Remember Norton motorcycles? My brother had one in the 70's. My son and I were just talking about metric/sae & I seem to recall the Norton was some bastard type, too-- neither set of wrenches fit them.
Jim
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I learned about Whitworth many decades ago on my Bonneville.
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On 11/5/2010 6:09 PM, LSMFT wrote:

British Standard Whitworth
http://en.wikipedia.org/wiki/British_Standard_Whitworth
Found on some older English motorcycles.
TDD
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$
R
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wrote:

O
Red...
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Does it not depend on market demand? If size 9 mm. nuts were common we should expect 9 mm. wrenches to be proportionately common.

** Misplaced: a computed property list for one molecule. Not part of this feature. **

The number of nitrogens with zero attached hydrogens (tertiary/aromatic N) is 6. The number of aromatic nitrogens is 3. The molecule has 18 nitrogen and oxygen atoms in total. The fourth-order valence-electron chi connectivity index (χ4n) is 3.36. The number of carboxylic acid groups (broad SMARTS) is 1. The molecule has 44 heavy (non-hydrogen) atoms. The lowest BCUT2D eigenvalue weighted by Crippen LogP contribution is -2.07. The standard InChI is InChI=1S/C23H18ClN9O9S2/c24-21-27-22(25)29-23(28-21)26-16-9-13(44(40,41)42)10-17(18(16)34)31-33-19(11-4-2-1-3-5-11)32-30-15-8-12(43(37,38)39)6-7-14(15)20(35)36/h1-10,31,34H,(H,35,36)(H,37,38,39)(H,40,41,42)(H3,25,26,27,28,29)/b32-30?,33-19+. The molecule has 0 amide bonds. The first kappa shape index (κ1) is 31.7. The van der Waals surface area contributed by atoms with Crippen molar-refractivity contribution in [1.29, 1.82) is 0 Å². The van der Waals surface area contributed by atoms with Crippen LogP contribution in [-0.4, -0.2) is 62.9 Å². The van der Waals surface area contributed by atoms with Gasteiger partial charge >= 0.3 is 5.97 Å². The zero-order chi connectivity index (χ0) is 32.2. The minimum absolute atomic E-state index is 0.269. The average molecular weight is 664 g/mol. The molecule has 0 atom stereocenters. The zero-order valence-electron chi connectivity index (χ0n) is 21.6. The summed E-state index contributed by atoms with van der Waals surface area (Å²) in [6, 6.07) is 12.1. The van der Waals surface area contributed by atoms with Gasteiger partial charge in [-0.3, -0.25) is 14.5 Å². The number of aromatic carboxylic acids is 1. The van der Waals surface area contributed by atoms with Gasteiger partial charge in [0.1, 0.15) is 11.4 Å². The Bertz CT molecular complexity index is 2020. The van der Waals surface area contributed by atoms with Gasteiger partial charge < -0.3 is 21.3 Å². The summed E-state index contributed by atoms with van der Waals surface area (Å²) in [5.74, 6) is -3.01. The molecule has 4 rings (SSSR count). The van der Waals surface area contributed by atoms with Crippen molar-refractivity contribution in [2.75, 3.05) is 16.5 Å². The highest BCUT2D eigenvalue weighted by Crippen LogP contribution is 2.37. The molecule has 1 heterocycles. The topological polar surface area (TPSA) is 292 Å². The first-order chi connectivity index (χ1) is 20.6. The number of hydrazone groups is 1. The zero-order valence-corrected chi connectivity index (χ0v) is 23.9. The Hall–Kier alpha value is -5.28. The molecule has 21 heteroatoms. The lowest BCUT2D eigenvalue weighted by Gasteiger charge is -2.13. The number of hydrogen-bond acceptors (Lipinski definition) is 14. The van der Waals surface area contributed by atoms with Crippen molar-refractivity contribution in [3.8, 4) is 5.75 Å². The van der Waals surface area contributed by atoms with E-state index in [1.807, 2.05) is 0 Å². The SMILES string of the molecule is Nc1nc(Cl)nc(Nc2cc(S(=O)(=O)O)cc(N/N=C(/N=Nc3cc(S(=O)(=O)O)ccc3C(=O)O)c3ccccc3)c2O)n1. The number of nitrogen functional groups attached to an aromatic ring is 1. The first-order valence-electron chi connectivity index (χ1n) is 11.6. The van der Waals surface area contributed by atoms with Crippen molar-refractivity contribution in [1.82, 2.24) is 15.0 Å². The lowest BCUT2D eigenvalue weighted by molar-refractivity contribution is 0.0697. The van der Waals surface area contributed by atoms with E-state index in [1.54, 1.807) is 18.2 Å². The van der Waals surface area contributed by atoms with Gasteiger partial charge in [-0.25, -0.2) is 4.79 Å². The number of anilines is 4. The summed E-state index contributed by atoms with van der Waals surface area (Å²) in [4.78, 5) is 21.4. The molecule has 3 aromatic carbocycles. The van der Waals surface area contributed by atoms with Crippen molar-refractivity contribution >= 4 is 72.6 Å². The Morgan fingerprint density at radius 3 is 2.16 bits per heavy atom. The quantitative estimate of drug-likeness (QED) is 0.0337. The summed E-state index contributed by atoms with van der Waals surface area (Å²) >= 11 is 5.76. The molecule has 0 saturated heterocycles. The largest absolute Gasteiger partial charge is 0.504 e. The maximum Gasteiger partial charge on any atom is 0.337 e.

--
Don Phillipson
Carlsbad Springs
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Maybe he got it on sale. They bumped up the 9mm to 10mm at no extra charge!
R
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I know not what HD is, but Sears? I guess it's like food. Keep the price the same and decrease the amount. OTOH, you get what you pay for. Try a better brand, like K-D. I've yet to see any skipped sizes in their line-up. I haven't needed to buy any new tools in a awhile, so don't know who is currently screwing the customer.
I do know one thing. Almost all metric sizes will fit any SAE size fastener, although perhaps a bit loose or tight. I doesn't work the other way around. If you can only afford one std, get metric.
nb
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wrench in a kit, as NO 9mm nuts or bolt heads exist in any of the 3 (or 4 - 2 are the same ) metric standards.
In a european or american (ISO/ANSI) set, a 12mm might also be missing, as it is only used in JIS standard. American (ANSI/ISO) sets don't need a 17mm or a 19mm either., while JIS and DIN use both. ISO/ANSI do not use 11MM either, while JIS does not use 11 or 18 0r 21.DIN doesn't use 21 either - and NOBODY uses 20 or 23, or 25.